Lifestyle Works

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There have been at least eight randomized, double-blind, placebo-controlled trials of ginger for pain.

There was one study in particular that freaked everyone out: A study of thousands of marathon runners found that those taking over-the-counter pain killers before the race had five times the incidence of organ damage. Nine were hospitalized—three with kidney failure after taking ibuprofen, four with gastrointestinal bleeding after taking aspirin, and two with heart attacks, also after aspirin ingestion. In contrast, none of the control group ended up in the hospital. No pain killers, no hospital. What’s more, the analgesics didn’t even work. “Analysis of the pain reported by respondents before and after racing showed no major identifiable advantages” to taking the drugs, so it appeared there were just downsides.

What about using ginger instead?  In that marathon study, the most common adverse effect of taking the drugs was gastrointestinal cramping. Ginger, in contrast to aspirin or ibuprofen-type drugs, may actually improve gastrointestinal function. For example, endurance athletes can suffer from nausea, and ginger is prized for its anti-nausea properties. Okay, but does it work for muscle pain?

There have been at least eight randomized, double-blind, placebo-controlled trials of ginger for pain—for everything from osteoarthritis to irritable bowel to painful periods. Overall, ginger extracts, like the powdered ginger spice you’d get at any grocery store, were found to be “clinically effective” pain-reducing agents with “a better safety profile than non-steroidal anti-inflammatory drugs.” The ginger worked better in some of the studies than in others, which is “likely to be at least partly due to the strong dose-effect relationship that [was] identified and the wide range of doses used among the studies under analysis (60-2000 mg of extract/day).

In terms of reduction of pain, the best results were achieved with one and a half or two grams a day, which is a full teaspoon of ground ginger.

The drugs work by suppressing an enzyme in the body called cyclooxygenase-2 (COX-2), which triggers inflammation. The problem is that they also suppress cyclooxygenase-1 (COX-1), which does good things like protect the lining of your stomach and intestines. “Since inhibition of COX-1 is associated with gastrointestinal irritation, selective inhibition of COX-2”—the inflammatory enzyme—“should help minimize this side effect” and offer the best of both worlds. And, that’s what ginger seems to do. Two ginger compounds had no effect against COX-1, the “good” enzyme, but could dramatically cut down on COX-2, the pro-inflammatory one.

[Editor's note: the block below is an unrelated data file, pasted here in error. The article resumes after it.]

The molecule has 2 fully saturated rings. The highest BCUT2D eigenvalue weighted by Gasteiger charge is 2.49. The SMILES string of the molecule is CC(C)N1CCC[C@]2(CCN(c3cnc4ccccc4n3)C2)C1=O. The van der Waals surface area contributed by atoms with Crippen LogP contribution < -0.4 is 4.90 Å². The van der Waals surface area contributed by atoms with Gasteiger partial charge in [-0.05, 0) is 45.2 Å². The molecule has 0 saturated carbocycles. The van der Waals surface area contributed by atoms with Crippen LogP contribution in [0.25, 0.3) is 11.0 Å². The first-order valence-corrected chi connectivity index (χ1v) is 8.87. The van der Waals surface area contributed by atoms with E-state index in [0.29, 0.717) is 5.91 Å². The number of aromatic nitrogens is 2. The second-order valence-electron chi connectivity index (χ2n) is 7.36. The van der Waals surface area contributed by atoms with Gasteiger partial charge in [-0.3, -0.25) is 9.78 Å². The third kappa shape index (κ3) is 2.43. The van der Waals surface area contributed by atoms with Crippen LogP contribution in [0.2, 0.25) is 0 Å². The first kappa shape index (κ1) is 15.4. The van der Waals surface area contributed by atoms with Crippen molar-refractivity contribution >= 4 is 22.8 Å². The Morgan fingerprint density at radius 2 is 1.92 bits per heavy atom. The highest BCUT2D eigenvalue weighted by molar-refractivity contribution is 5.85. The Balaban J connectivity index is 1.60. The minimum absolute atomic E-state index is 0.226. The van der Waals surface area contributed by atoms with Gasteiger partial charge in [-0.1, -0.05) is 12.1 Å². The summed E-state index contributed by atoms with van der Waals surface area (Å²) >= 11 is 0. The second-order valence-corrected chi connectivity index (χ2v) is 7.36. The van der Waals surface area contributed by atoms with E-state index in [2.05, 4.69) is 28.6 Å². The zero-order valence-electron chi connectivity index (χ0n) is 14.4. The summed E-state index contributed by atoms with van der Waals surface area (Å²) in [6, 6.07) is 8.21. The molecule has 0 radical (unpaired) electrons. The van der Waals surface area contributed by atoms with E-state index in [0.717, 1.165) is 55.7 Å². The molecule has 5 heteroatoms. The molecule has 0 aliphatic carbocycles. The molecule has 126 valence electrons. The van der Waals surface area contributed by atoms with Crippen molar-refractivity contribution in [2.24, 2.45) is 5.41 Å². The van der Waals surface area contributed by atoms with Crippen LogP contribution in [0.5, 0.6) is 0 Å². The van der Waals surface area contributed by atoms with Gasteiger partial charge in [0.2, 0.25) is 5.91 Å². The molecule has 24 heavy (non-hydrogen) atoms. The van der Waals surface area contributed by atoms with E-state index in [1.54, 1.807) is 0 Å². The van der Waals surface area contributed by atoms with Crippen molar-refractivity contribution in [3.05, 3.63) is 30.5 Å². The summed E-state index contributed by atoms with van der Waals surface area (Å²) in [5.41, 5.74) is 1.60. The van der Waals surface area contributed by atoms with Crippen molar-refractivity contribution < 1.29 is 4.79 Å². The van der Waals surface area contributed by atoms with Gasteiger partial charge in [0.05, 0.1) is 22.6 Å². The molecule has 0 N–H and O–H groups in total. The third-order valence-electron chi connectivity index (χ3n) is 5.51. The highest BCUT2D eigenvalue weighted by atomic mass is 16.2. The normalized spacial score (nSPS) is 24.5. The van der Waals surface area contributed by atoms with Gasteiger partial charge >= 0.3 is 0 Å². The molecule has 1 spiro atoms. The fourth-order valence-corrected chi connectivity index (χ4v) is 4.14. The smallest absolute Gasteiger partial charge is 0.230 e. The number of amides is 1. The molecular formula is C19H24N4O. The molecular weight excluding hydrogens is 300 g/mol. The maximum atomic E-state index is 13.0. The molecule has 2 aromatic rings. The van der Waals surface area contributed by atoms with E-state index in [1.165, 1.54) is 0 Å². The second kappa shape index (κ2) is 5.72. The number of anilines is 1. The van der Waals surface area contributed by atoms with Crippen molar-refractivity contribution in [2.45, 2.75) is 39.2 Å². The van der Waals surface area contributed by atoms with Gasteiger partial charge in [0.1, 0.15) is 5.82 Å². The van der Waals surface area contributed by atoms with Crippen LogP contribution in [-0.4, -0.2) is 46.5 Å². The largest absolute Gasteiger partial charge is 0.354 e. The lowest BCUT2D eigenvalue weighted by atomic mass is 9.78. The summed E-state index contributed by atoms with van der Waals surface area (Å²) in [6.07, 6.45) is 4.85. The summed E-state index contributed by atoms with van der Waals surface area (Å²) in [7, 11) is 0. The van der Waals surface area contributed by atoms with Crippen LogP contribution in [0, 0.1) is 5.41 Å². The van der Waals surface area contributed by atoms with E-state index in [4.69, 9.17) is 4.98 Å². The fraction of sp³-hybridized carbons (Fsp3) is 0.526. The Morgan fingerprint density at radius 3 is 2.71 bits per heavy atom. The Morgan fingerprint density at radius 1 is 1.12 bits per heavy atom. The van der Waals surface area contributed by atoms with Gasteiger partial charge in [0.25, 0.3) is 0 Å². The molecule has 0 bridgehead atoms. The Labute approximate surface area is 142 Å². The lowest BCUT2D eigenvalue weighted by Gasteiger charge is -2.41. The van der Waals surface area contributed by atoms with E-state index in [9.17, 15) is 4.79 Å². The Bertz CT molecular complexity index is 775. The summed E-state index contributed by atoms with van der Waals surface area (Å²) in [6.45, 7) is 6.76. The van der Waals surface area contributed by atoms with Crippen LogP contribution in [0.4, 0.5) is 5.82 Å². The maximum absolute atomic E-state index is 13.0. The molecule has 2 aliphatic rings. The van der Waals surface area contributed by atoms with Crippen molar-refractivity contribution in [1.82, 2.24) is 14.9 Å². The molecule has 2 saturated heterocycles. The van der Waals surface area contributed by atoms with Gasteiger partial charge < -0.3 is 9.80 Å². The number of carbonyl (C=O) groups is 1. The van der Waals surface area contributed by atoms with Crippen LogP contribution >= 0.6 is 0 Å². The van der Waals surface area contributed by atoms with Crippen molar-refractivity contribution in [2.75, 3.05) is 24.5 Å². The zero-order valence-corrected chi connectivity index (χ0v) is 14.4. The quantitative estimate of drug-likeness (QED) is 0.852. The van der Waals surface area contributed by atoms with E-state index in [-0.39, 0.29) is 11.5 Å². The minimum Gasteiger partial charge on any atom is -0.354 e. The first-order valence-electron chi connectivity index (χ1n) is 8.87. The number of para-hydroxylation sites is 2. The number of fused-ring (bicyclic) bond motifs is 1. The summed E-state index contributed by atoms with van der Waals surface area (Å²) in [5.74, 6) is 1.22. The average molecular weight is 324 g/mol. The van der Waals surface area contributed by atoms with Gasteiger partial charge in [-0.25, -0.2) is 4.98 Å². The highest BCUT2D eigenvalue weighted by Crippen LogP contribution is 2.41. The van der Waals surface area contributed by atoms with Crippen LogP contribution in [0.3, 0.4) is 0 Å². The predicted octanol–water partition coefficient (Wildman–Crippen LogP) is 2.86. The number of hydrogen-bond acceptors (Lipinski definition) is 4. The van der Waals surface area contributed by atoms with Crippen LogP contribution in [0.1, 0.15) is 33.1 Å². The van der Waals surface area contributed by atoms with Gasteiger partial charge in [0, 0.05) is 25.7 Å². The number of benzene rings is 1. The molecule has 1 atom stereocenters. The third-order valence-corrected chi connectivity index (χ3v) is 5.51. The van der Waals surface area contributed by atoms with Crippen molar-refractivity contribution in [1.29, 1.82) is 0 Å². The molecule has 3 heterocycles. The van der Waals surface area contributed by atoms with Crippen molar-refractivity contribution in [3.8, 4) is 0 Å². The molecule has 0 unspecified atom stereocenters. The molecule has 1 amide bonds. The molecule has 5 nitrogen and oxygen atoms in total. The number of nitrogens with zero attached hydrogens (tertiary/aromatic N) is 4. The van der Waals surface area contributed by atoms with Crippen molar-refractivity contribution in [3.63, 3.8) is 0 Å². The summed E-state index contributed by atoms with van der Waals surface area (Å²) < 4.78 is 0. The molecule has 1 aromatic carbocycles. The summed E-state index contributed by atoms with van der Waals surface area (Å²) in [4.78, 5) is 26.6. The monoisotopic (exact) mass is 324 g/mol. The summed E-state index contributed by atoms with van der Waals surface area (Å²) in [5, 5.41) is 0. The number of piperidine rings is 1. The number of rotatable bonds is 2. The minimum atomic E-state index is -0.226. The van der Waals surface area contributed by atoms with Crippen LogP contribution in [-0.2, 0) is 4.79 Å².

Okay, but does ginger work for muscle pain? Not acutely, apparently. You can’t just take it like a drug. When folks were given a teaspoon of ginger before a bout of cycling, there was no difference in leg muscle pain over the 30 minutes. “However, ginger may attenuate the day-to-day progression of muscle pain.” Taking ginger five days in a row appears to “accelerate the recovery of maximal strength following a high-load…[weight-lifting] exercise protocol.” When you put all the studies together, it seems “a single dose of ginger has little-to-no discernable effects on muscle pain,” but if you take a teaspoon or two for a couple days or weeks, perhaps in a pumpkin smoothie or something, you may be able to reduce muscle pain and soreness, and “accelerate recovery of muscular strength…”

Is fresh ginger preferable to powdered? Maybe not. There are all sorts of compounds in ginger with creative names as gingerols, gingerdiols, and gingerdiones, but the most potent anti-inflammatory component may be compound called shogaols.

Interestingly, dried ginger contains more than fresh, which “justifies the uses of dry ginger in traditional systems of medicine for the treatment of various illnesses due to oxidative stress and inflammation.” In that case, why not just give the extracted shogaol component in a pill by itself? Each of the active ginger components individually reduce inflammation, some more than others, but the whole ginger is greater than the sum of its parts.

However, you can boost shogaol content of whole ginger by drying it, as they are the major gingerol dehydration products. Indeed, they’re created when ginger is dried. Heating ginger may increase shogaol concentration even more, so could heated ginger work better against pain than raw? You don’t know, until you put it to the test. A study examined the effects on muscle pain of 11 days of a teaspoon of raw ginger versus ginger that had been boiled for three hours. There was a significant reduction in muscle soreness a day after pumping iron in the cooked ginger group—and the same benefit was achieved with the raw ginger. Either way, “daily consumption of raw and heat-treated ginger resulted in moderate-to-large reductions in muscle pain following exercise-induced muscle injury.”